Published: 10th June 2021
Ministry of Education drops Odia from national edu-platform Swayam
Dr Omkar Nath Mohanty, trust member of Institute of Odia Studies and Research (IOSR), said the MoE move has deprived bulk of rural and economically weaker students
Despite its professed aim of eradicating the language barrier in virtual learning through the national online education platform Swayam, the Union Ministry of Education (MoE) has kept Odia out of its scheme of things.
Amid a surge in demand for online education materials following lockdown last year, Union Education Minister Ramesh Pokhriyal had announced that courses in science, engineering and pharmacy at both UG and PG level offered on the Swayam platform will be translated into 10 major regional languages including Odia. The other languages were Bengali, Hindi, Gujarati, Kannada, Malayalam, Marathi, Tamil, Telugu and Punjabi.
However, when it came to preparing and translating the study materials this year, Odia and Punjabi were dropped by All India Council for Technical Education (AICTE). Currently, the translation of courses is underway and completed for some subjects too.
AICTE sources said translating the courses into more than the selected eight languages does not seem feasible at the moment. Swayam, which was launched in 2017 by MoE, offers 1,900 courses from Class IX to post-graduation through massive open online course (MOOCs) format free of cost.
Courses offered in science, engineering and technology, humanities and social sciences, law and management, are prepared by faculty members of IITs, central universities and scientists of IISc.
Dr Omkar Nath Mohanty, the trust member of the Institute of Odia Studies and Research (IOSR), said the MoE move has deprived bulk of rural and economically weaker students in Odisha from receiving online courses in their mother-tongue for better grasp of the technical subjects.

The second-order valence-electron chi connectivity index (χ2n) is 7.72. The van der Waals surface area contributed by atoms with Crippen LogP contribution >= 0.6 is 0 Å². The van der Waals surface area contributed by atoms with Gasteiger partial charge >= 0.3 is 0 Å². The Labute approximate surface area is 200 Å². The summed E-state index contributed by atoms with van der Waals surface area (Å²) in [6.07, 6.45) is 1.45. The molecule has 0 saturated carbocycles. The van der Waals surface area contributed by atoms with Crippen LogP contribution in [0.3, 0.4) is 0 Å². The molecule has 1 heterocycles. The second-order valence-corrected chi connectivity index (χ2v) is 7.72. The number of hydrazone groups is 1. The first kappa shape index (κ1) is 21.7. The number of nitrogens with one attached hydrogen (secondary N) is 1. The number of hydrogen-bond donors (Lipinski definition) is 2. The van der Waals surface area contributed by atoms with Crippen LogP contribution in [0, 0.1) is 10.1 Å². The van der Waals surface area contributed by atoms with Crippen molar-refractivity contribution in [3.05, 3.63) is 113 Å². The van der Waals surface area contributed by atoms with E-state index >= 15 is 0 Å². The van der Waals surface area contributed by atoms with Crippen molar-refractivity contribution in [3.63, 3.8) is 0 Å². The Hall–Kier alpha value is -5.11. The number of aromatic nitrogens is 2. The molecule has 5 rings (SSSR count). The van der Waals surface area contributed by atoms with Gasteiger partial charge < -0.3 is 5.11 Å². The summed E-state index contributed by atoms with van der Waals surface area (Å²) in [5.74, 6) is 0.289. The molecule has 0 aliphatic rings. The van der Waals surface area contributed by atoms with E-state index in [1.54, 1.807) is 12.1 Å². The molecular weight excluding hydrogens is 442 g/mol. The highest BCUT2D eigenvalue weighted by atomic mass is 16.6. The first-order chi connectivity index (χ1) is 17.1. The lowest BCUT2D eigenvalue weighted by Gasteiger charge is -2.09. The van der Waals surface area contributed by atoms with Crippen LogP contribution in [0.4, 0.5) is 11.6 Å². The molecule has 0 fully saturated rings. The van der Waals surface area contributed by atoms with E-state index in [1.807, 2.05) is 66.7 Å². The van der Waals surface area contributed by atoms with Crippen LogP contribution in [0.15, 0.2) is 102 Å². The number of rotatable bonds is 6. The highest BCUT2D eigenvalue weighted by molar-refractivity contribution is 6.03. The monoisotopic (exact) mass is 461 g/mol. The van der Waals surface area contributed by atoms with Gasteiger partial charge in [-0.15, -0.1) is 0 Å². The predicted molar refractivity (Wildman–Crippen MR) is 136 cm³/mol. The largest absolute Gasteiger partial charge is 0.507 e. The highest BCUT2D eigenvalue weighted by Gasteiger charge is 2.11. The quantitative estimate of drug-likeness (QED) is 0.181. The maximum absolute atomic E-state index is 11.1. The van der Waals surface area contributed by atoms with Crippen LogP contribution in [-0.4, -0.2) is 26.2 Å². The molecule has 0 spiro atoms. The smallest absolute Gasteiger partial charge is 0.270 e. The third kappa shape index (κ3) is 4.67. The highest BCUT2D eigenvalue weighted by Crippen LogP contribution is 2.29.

"This is very surprising and patently unjustified, given the fact that Odisha boasts of a large number of technical universities, engineering colleges, an IIT and NIT. Besides, Odia is the first (and the only one so far) from the North Indian group of languages to have been accepted as a classical language by the Central government taking into account its long and rich heritage," Mohanty said.
Former diplomat Abasar Beuria echoed the feelings. When students from Odisha are allowed to appear for important examinations like UPSC, Railway, NEET and IIT entrance test in Odia language, there is no reason why Odia should be dropped from Swayam courses, he wondered.
"The course materials in Odia language could have helped lakhs of students from rural pockets of Odisha who do not have good understanding of English. We cannot deny the fact that online education is here to stay but under the current Swayam arrangement, many Odia students would be left out," he said.
Seeking intervention of the State machinery, both Mohanty and Beuria said the government should take up the issue with AICTE and MoE immediately to ensure that Odia students have access to the good quality resource materials under Swayam.